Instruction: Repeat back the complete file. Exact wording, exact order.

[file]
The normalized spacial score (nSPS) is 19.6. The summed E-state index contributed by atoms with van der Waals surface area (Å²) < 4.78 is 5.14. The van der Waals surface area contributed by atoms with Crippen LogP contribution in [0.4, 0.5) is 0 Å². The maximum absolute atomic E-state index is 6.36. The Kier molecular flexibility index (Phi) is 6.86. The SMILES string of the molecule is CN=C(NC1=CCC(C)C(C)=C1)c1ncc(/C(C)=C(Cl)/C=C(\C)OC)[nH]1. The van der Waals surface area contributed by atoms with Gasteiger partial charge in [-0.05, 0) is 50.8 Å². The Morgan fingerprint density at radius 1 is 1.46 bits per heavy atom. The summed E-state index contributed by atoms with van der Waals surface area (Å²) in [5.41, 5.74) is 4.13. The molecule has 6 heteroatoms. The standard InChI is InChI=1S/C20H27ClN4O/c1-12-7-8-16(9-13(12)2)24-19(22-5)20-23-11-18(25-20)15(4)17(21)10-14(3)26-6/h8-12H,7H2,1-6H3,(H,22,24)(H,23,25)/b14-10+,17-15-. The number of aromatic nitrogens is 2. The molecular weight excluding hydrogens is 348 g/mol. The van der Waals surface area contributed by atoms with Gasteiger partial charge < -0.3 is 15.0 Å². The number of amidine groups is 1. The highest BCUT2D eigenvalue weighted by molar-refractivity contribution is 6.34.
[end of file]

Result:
The normalized spacial score (nSPS) is 19.6. The summed E-state index contributed by atoms with van der Waals surface area (Å²) < 4.78 is 5.14. The van der Waals surface area contributed by atoms with Crippen LogP contribution in [0.4, 0.5) is 0 Å². The maximum absolute atomic E-state index is 6.36. The Kier molecular flexibility index (Phi) is 6.86. The SMILES string of the molecule is CN=C(NC1=CCC(C)C(C)=C1)c1ncc(/C(C)=C(Cl)/C=C(\C)OC)[nH]1. The van der Waals surface area contributed by atoms with Gasteiger partial charge in [-0.05, 0) is 50.8 Å². The Morgan fingerprint density at radius 1 is 1.46 bits per heavy atom. The summed E-state index contributed by atoms with van der Waals surface area (Å²) in [5.41, 5.74) is 4.13. The molecule has 6 heteroatoms. The standard InChI is InChI=1S/C20H27ClN4O/c1-12-7-8-16(9-13(12)2)24-19(22-5)20-23-11-18(25-20)15(4)17(21)10-14(3)26-6/h8-12H,7H2,1-6H3,(H,22,24)(H,23,25)/b14-10+,17-15-. The number of aromatic nitrogens is 2. The molecular weight excluding hydrogens is 348 g/mol. The van der Waals surface area contributed by atoms with Gasteiger partial charge < -0.3 is 15.0 Å². The number of amidine groups is 1. The highest BCUT2D eigenvalue weighted by molar-refractivity contribution is 6.34.